University of Virginia Co-Education

Watch the 2018 Video about Co-Education at the University of Virginia and Kevin's Leadership Role:


In 1969, the University of Virginia was under pressure to open its admission to its undergraduate schools, especially the College of Arts and Sciences, to women. With hindsight, it would seem incredible that a state university would even face such a question, but back then, the State of Virginia had a tradition of running separate women’s colleges. I was appointed as the only undergraduate member of the University’s committee which was considering this issue. The committee was run by the Provost and consisted of faculty, administrators, one graduate student, and myself. The committee agreed to recommend a ten-year quota system on the admission of women and to revisit the issue of equal admission at some point during those ten years. This was all happening as I was entering my third year (Junior year) in the college. I had been selected for this committee because I was a College Representative to the Student Council, and I had been active in supporting co-education.


I decided that I could not support the Majority Report. Instead of simply voting no, I submitted a Minority Report. This became news, and it was endorsed by the Student Council. The Minority Report was also introduced during litigation where four plaintiffs sought equal admission for women to the college. Ultimately, a compromise was achieved, and a two-year transition plan was put into place with limited admission of women in the fall of 1970 and the fall of 1971, and full equal admission of women thereafter. If you take a look at the second to the last paragraph of the Minority Report, I acknowledged that the University might need two years to make the accommodations necessary to equally admit women. I was pleased to see that this idea was incorporated into the final settlement which was approved by the Board of Visitors.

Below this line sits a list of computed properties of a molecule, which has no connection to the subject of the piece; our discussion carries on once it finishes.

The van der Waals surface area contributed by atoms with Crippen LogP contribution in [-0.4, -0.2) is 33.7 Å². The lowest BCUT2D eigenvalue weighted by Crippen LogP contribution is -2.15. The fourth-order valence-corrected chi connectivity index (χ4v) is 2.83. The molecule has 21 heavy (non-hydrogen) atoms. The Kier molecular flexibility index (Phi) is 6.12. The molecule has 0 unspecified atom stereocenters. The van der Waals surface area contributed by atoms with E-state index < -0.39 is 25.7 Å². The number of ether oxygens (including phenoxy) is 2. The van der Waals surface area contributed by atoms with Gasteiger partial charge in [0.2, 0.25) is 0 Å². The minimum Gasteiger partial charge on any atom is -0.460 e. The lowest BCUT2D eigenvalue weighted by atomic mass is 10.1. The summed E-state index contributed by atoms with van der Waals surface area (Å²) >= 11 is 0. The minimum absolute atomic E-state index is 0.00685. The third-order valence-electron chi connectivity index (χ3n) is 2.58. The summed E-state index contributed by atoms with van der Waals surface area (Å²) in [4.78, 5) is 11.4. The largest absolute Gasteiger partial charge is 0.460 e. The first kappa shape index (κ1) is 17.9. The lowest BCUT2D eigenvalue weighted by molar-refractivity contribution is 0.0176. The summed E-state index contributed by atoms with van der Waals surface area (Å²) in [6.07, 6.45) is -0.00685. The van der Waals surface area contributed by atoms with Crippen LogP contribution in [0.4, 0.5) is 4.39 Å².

I have included this Minority Report on the web site because it reflects my willingness to sometimes stand alone in challenging the “establishment” as to a major issue.




The Sub-Committee on the Admission of Women has formulated a plan for the admission of women to the undergraduate schools which fulfills the requirements set by the Board of Visitors at their 15 February 1969 meeting.


However, a basic premise of that report cannot be accepted: that the admission of women must not curtail the number of men admitted. This premise results from the directive issued by the Board of Visitors. In effect, the report establishes a “quota” system by limiting the enrollment of women to the growth of the state college enrollment and the growth of this University while protecting the present enrollment of men.

There are more than enough qualified female applicants for the University to consider women on an equal basis with men. The committee would argue that the enrollment of women in the college and other undergraduate schools will weaken the number of applicants at state womens’ colleges. If accepted, this argument proves the assertion that qualified women are being denied an equal educational opportunity, for they would choose this University over other state institutions.